An investigation of the flow over a three-dimensional (3-D) double backward-facing step is presented using a combination of both quantitative measurements from a particle image velocimetry (PIV) system and qualitative oil-flow visualizations. The arrangement of the PIV instrument allows for snap-shots of the (x, y) and (y, z) planes at various axial and spanwise positions. The measurements illustrate characteristics that are found in both two-dimensional (2-D) backward-facing steps and 3-D flows around wall mounted cubes. In particular, the development of a horseshoe vortex is found after each step alongside other vortical motions introduced by the geometry of the model. Large turbulence levels are found to be confined to a region in the center of the backstep; their mean square levels being much larger than what has been observed in 2-D backward-facing steps. The large turbulent fluctuations are attributed to a quasi-periodic shedding of the horseshoe vortex as it continuously draws energy from the spiral nodes of separation, which form to create the base of the horseshoe vortex. A combination of effects including the shedding of the first horseshoe vortex, the horizontal entrainment of air and the presence of two counter rotating vortices initiated at reattachment, are shown to cause the steering vector of the flow to jettison away from the surface in the first redeveloping region and along the center at z/h = 0. Oil-flow visualizations confirm these observations.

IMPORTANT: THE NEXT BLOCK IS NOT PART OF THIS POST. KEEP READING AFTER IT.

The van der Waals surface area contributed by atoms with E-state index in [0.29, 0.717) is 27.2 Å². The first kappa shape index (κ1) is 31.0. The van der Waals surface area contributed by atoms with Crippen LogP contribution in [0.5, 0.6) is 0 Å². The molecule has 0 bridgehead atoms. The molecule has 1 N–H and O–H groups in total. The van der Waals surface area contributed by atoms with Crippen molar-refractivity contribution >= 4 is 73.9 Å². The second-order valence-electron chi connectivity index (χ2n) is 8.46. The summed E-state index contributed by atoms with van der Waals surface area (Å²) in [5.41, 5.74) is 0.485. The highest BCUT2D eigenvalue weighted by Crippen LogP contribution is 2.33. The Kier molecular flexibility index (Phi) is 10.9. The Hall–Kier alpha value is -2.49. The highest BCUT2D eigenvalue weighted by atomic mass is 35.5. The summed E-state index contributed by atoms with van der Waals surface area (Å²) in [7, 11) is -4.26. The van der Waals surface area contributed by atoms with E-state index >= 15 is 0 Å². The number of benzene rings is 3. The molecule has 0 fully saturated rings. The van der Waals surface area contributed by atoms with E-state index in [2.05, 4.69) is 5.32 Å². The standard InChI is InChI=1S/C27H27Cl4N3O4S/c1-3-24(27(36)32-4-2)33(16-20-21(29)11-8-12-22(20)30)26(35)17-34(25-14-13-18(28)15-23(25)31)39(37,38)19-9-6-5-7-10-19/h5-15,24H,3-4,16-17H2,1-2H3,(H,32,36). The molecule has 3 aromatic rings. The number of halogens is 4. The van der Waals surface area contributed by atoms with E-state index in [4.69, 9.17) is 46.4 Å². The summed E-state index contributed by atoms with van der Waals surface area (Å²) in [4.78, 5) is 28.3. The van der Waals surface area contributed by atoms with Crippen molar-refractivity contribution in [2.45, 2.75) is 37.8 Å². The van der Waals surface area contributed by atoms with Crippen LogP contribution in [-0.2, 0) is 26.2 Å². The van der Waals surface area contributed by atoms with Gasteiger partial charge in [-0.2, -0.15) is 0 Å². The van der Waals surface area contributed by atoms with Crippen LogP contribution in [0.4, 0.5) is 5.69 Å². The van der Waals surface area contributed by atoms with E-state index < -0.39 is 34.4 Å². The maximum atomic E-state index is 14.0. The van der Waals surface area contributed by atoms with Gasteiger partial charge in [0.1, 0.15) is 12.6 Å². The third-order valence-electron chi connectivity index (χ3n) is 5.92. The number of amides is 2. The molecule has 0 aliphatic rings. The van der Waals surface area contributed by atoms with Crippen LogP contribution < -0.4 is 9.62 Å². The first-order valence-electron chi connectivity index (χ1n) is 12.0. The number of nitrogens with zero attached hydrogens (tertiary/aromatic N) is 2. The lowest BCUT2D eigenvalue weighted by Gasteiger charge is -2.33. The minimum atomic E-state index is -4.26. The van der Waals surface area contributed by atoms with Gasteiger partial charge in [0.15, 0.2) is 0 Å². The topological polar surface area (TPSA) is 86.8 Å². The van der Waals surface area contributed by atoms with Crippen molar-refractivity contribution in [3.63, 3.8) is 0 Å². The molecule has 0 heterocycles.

Experiments in Fluids – Springer Journals
Published: May 20, 2009
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